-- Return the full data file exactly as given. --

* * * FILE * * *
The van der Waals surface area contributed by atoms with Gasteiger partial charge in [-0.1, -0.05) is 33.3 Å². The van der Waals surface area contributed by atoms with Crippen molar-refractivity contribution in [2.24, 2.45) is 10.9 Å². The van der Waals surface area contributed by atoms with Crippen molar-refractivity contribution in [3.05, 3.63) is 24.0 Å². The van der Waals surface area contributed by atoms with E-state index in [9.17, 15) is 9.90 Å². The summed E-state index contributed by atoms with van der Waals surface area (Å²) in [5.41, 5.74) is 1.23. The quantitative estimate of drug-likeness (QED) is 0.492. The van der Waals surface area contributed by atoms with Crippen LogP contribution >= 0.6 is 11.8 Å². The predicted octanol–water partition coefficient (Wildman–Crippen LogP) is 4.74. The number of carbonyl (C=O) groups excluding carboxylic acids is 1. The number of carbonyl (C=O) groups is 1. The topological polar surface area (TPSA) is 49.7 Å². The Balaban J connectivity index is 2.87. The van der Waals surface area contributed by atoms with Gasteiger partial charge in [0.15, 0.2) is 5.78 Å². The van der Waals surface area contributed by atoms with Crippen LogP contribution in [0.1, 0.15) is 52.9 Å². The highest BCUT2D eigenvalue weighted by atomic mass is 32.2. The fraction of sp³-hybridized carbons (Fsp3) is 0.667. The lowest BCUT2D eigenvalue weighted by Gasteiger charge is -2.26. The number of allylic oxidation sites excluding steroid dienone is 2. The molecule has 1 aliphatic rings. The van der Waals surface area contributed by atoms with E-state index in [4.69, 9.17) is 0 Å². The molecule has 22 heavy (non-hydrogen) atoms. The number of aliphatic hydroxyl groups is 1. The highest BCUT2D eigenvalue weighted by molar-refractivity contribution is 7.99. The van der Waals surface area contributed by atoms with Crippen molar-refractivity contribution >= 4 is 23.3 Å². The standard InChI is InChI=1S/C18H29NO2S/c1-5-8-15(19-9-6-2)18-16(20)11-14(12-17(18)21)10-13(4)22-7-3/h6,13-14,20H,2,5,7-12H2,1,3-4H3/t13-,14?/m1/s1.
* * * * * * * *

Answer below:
The van der Waals surface area contributed by atoms with Gasteiger partial charge in [-0.1, -0.05) is 33.3 Å². The van der Waals surface area contributed by atoms with Crippen molar-refractivity contribution in [2.24, 2.45) is 10.9 Å². The van der Waals surface area contributed by atoms with Crippen molar-refractivity contribution in [3.05, 3.63) is 24.0 Å². The van der Waals surface area contributed by atoms with E-state index in [9.17, 15) is 9.90 Å². The summed E-state index contributed by atoms with van der Waals surface area (Å²) in [5.41, 5.74) is 1.23. The quantitative estimate of drug-likeness (QED) is 0.492. The van der Waals surface area contributed by atoms with Crippen LogP contribution >= 0.6 is 11.8 Å². The predicted octanol–water partition coefficient (Wildman–Crippen LogP) is 4.74. The number of carbonyl (C=O) groups excluding carboxylic acids is 1. The number of carbonyl (C=O) groups is 1. The topological polar surface area (TPSA) is 49.7 Å². The Balaban J connectivity index is 2.87. The van der Waals surface area contributed by atoms with Gasteiger partial charge in [0.15, 0.2) is 5.78 Å². The van der Waals surface area contributed by atoms with Crippen LogP contribution in [0.1, 0.15) is 52.9 Å². The highest BCUT2D eigenvalue weighted by atomic mass is 32.2. The fraction of sp³-hybridized carbons (Fsp3) is 0.667. The lowest BCUT2D eigenvalue weighted by Gasteiger charge is -2.26. The number of allylic oxidation sites excluding steroid dienone is 2. The molecule has 1 aliphatic rings. The van der Waals surface area contributed by atoms with E-state index in [4.69, 9.17) is 0 Å². The molecule has 22 heavy (non-hydrogen) atoms. The number of aliphatic hydroxyl groups is 1. The highest BCUT2D eigenvalue weighted by molar-refractivity contribution is 7.99. The van der Waals surface area contributed by atoms with Crippen molar-refractivity contribution >= 4 is 23.3 Å². The standard InChI is InChI=1S/C18H29NO2S/c1-5-8-15(19-9-6-2)18-16(20)11-14(12-17(18)21)10-13(4)22-7-3/h6,13-14,20H,2,5,7-12H2,1,3-4H3/t13-,14?/m1/s1.